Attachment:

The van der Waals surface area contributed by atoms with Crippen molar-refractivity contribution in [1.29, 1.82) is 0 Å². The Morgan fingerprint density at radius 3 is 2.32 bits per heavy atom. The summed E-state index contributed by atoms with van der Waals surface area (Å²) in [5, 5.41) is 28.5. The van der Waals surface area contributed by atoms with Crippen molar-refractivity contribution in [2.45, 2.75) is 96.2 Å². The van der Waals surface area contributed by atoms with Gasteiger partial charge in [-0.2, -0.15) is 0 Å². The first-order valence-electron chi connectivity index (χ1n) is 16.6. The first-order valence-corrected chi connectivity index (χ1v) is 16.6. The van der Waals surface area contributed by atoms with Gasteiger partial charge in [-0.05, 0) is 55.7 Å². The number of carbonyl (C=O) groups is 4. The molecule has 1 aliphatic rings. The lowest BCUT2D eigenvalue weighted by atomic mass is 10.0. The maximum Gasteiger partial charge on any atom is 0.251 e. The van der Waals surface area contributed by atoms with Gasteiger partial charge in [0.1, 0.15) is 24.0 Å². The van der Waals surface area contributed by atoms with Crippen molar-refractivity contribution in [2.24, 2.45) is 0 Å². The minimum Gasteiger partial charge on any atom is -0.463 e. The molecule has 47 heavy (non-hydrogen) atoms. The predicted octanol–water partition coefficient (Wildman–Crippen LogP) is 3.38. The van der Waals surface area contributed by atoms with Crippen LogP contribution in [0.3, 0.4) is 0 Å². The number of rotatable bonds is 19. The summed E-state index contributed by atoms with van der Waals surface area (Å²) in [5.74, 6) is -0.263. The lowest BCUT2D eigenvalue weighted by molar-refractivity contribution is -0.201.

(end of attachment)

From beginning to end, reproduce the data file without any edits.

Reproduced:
The van der Waals surface area contributed by atoms with Crippen molar-refractivity contribution in [1.29, 1.82) is 0 Å². The Morgan fingerprint density at radius 3 is 2.32 bits per heavy atom. The summed E-state index contributed by atoms with van der Waals surface area (Å²) in [5, 5.41) is 28.5. The van der Waals surface area contributed by atoms with Crippen molar-refractivity contribution in [2.45, 2.75) is 96.2 Å². The van der Waals surface area contributed by atoms with Gasteiger partial charge in [-0.2, -0.15) is 0 Å². The first-order valence-electron chi connectivity index (χ1n) is 16.6. The first-order valence-corrected chi connectivity index (χ1v) is 16.6. The van der Waals surface area contributed by atoms with Gasteiger partial charge in [-0.05, 0) is 55.7 Å². The number of carbonyl (C=O) groups is 4. The molecule has 1 aliphatic rings. The lowest BCUT2D eigenvalue weighted by atomic mass is 10.0. The maximum Gasteiger partial charge on any atom is 0.251 e. The van der Waals surface area contributed by atoms with Gasteiger partial charge in [0.1, 0.15) is 24.0 Å². The van der Waals surface area contributed by atoms with Crippen molar-refractivity contribution in [2.24, 2.45) is 0 Å². The minimum Gasteiger partial charge on any atom is -0.463 e. The molecule has 47 heavy (non-hydrogen) atoms. The predicted octanol–water partition coefficient (Wildman–Crippen LogP) is 3.38. The van der Waals surface area contributed by atoms with Crippen LogP contribution in [0.3, 0.4) is 0 Å². The number of rotatable bonds is 19. The summed E-state index contributed by atoms with van der Waals surface area (Å²) in [5.74, 6) is -0.263. The lowest BCUT2D eigenvalue weighted by molar-refractivity contribution is -0.201.